There are some similarities among the three stories, the previously unpublished one which leads off, "My Grandmother's Foot" deals in part with importunate men, disability, and at least one woman with unbreakable spirit; "Old James" (from the Kenyon Review) touches on similar matters. But "The Dead Women" is a brief story about a mortuary cosmetologist, as she goes about her work on various cadavers, including one old man but mostly women, trying to suss out how they best would've liked to be presented for the last time, while being interrupted by her father and her father-in-law, importunate old men (and one with a damaged foot), and thinking about how she has been coping and will cope with her pregnancy, as the various tasks we read about occur at various stages of her gestation; happily, her husband is utterly supportive, if mostly "off-stage" in the narrative, but she has nothing but good memories of her man, while doing her best not to be too distracted by the older gen and their chatter and attempts at charming bluster. It's a solid story, makes its points reasonably subtly, and reflects some of Young's early experience in the rural Midwest.
Herbert Gold's obituary in The San Francisco Chronicle (his hometown paper for most of his life). (Courtesy Gordon Van Gelder) ...The New York Times obituary, courtesy The Buffalo News
|Not the correct issue of Metronome, either! See below.
This story was actually published not in the issue of jazz magazine Metronome pictured above, but like the American Prefaces issue pictured above, its a poachable image of an issue of the venerable music magazine, devoted mostly to jazz for some decades by 1961, within some months of it, too, folding, at the end of '61...even as the magazine was branching out into interesting, even avant-garde fiction as well as music coverage...the January issue (which can be read in its entirety at that link, though I haven't yet fiddled with it enough to copy the cover image), with the Gold story, also includes an early English translation of Alfred Jarry, and Jack Gelber's court-driven crime story, "The King of Shades"...along with such more usual Metronome content as Nat Hentoff's assessment of the Third Stream (the confluence of jazz and classical music, ranging from George Russell, and Max Roach and Jimmy Giuffre in some projects, Teo Macero and the Brubeck Quartet and the Modern Jazz Quartet, to Gunther Schuller and David Amram, to Ellington and Gershwin and other earlier explorers), and a featured item by a young jazz journalist, Ted White (not yet assisting at The Magazine of Fantasy and Science Fiction, much less editing Fantastic and Amazing), a profile/albums-review piece about Charles Mingus's work (speaking of those who would enrich the Third Stream) that particularly pleased Mingus for Getting what he was doing, and which I take to be White's proudest achievement in his early jazz journalism.
Sadly, even the distributor label on the cover of the January Metronome, Acme, boded ill...Acme, ironically, was a bottom of the market magazine distributor, and even though they would distribute the no-budget Robert Lowndes-edited Magazine of Horror and other worthy titles in the years to come, were not a sign of robust commercial prospects for any magazine.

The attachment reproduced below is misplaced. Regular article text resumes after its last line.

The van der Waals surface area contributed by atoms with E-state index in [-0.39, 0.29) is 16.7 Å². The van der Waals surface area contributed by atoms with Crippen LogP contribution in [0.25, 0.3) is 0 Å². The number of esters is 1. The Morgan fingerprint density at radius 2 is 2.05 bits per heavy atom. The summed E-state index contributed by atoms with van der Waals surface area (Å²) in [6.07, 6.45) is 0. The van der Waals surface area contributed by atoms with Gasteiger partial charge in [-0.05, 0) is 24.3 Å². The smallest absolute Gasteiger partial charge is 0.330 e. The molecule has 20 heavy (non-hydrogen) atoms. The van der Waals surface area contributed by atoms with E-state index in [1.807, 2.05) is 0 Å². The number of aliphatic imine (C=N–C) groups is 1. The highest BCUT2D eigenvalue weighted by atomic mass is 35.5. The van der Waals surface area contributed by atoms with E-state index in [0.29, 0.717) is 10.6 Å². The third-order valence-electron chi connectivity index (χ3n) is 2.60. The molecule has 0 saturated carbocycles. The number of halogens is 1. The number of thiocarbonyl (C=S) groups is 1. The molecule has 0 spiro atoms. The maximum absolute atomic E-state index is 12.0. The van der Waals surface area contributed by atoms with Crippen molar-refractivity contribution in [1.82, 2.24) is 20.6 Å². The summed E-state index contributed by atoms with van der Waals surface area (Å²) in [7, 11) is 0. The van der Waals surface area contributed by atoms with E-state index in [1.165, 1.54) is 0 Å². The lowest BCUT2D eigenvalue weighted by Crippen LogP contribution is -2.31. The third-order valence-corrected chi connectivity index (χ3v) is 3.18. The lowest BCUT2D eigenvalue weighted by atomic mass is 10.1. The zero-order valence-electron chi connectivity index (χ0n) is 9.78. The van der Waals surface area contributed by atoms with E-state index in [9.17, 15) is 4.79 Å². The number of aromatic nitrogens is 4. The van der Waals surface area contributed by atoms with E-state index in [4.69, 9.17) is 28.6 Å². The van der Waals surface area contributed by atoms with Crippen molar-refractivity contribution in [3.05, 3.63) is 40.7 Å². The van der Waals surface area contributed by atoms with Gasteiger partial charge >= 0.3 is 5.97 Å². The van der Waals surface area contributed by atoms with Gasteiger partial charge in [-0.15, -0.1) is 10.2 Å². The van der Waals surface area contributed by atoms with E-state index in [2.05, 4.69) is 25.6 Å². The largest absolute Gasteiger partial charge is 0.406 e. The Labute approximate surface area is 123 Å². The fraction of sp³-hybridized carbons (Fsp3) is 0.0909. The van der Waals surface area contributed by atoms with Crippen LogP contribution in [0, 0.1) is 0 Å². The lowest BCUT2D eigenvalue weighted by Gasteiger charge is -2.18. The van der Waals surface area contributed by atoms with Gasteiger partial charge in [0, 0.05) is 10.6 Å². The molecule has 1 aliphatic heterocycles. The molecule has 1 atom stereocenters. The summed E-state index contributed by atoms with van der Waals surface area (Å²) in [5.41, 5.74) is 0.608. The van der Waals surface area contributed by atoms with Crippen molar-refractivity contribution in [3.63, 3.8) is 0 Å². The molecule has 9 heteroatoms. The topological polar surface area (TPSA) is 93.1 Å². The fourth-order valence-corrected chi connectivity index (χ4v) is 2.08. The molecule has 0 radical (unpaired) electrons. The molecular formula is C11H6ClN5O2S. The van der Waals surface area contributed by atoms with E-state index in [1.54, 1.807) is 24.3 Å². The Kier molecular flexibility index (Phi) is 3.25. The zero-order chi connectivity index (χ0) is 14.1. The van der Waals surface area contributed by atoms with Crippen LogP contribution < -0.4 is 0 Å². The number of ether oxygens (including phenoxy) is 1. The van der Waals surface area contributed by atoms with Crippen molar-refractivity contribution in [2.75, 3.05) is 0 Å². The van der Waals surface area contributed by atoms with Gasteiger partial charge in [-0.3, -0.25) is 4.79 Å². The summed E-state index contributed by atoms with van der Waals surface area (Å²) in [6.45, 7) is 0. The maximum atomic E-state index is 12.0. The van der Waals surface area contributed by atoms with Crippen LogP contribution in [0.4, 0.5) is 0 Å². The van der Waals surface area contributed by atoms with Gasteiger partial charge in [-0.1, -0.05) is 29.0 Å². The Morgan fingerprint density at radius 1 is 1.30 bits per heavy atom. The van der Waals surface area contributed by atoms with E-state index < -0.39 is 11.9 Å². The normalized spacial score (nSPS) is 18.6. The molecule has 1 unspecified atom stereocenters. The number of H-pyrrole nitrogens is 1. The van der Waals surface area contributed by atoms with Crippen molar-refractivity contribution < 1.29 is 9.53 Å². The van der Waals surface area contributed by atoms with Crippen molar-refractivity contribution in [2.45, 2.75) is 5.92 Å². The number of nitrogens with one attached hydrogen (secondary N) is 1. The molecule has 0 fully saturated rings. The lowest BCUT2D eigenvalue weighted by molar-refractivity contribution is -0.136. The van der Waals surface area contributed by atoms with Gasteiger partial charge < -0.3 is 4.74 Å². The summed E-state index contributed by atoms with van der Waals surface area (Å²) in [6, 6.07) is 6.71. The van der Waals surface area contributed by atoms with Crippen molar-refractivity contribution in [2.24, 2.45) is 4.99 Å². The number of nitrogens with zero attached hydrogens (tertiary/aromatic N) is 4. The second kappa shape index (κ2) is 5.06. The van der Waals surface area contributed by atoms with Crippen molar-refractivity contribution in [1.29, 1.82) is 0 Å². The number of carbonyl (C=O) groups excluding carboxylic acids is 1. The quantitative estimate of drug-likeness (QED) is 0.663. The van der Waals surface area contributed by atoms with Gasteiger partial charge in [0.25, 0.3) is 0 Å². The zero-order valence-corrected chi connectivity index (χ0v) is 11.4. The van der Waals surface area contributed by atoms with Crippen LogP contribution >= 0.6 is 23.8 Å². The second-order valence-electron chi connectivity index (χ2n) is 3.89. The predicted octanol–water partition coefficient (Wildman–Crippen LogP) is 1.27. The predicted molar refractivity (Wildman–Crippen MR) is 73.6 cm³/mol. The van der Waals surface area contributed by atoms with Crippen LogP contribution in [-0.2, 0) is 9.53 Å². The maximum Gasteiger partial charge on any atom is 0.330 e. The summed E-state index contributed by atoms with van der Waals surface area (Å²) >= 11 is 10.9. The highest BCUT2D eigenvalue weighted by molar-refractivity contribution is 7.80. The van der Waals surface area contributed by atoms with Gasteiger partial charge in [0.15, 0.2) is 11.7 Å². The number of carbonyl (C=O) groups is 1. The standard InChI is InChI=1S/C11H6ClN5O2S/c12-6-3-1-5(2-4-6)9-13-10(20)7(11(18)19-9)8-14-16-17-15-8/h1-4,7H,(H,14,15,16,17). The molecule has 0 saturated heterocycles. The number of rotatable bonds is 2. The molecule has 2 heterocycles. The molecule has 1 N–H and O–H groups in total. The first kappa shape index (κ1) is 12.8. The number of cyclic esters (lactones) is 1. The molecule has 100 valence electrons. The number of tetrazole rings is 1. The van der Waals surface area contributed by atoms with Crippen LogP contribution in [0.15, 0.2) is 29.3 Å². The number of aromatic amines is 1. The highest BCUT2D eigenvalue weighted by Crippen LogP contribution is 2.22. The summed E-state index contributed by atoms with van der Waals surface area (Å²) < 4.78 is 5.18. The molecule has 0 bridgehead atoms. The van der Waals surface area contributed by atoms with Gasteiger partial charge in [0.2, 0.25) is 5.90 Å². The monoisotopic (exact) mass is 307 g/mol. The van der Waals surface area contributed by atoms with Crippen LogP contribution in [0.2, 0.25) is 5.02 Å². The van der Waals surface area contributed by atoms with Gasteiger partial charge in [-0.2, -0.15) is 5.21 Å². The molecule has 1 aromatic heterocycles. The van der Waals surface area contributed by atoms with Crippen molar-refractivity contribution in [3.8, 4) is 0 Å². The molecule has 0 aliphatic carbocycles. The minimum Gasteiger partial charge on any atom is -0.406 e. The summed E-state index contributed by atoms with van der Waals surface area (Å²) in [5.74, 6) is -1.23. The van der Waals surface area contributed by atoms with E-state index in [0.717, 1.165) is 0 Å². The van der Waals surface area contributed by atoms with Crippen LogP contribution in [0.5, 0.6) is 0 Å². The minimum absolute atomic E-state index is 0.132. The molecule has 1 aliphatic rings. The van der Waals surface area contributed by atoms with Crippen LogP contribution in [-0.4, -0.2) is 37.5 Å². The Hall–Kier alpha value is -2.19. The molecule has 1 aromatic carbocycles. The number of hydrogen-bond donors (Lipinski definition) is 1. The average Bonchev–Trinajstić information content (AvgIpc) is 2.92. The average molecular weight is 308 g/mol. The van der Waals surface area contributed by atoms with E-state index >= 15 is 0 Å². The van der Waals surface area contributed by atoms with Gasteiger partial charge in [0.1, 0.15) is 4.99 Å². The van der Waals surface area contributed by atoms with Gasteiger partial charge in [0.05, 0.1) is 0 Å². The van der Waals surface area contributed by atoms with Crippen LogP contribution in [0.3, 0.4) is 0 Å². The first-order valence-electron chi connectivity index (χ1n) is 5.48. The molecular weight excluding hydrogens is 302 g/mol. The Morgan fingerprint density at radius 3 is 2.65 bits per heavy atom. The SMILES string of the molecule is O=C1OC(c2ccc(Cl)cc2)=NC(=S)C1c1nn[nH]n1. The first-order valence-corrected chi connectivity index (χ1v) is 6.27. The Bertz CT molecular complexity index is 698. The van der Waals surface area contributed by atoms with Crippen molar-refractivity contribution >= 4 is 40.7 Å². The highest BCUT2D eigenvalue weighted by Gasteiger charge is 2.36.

A somewhat healthier commercial property, The Magazine of Fantasy and Science Fiction, decided to pick up the Gold story for reprint in their September 1961 issue (which can be read at the link), as edited by Robert P. Mills (the most famous story published during the Mills editorship might well still be the most famous the magazine has ever published, the short form of "Flowers for Algernon" by Daniel Keyes--though Kurt Vonnegut's "Harrison Bergeron" and Stephen King's first version [and terrible juvenilia as first published] of "The Gunslinger" are among the challengers there). The F&SF reprint is lacking the couple of illustrations in the jazz magazine (one of which doesn't reproduce well at all online, alas, at least apparently), but the filler that follows "Boston" is its own kind of curiosa, being one of the "Ferdinand Feghoot" pun anecdotes that Reginald Bretnor would write for the magazine, signing himself as "Grendel Briarton", and in this case crediting "Herman W. Mudgett" with inspiration for the pun which ends it..."Mudgett" being one of the names of the Chicago Exposition Devil in the White City murderer and a pseudonym that "Tony Boucher"/William White would use, in his capacity as F&SF editor before Mills, to sign short light verse used as fillers in his issues. The joke is premised upon a 1967 crisis at Fort Knox that is solved mostly by still-president John F. Kennedy, Sr., "still alert and decisive"...which takes on a special poignance, particularly for his admirers, considering this is the 60th anniversary of JFK's assassination (and the wounding of John Connally) as I write this...
For more of today's Short Stories, please see Patti Abbott's blog.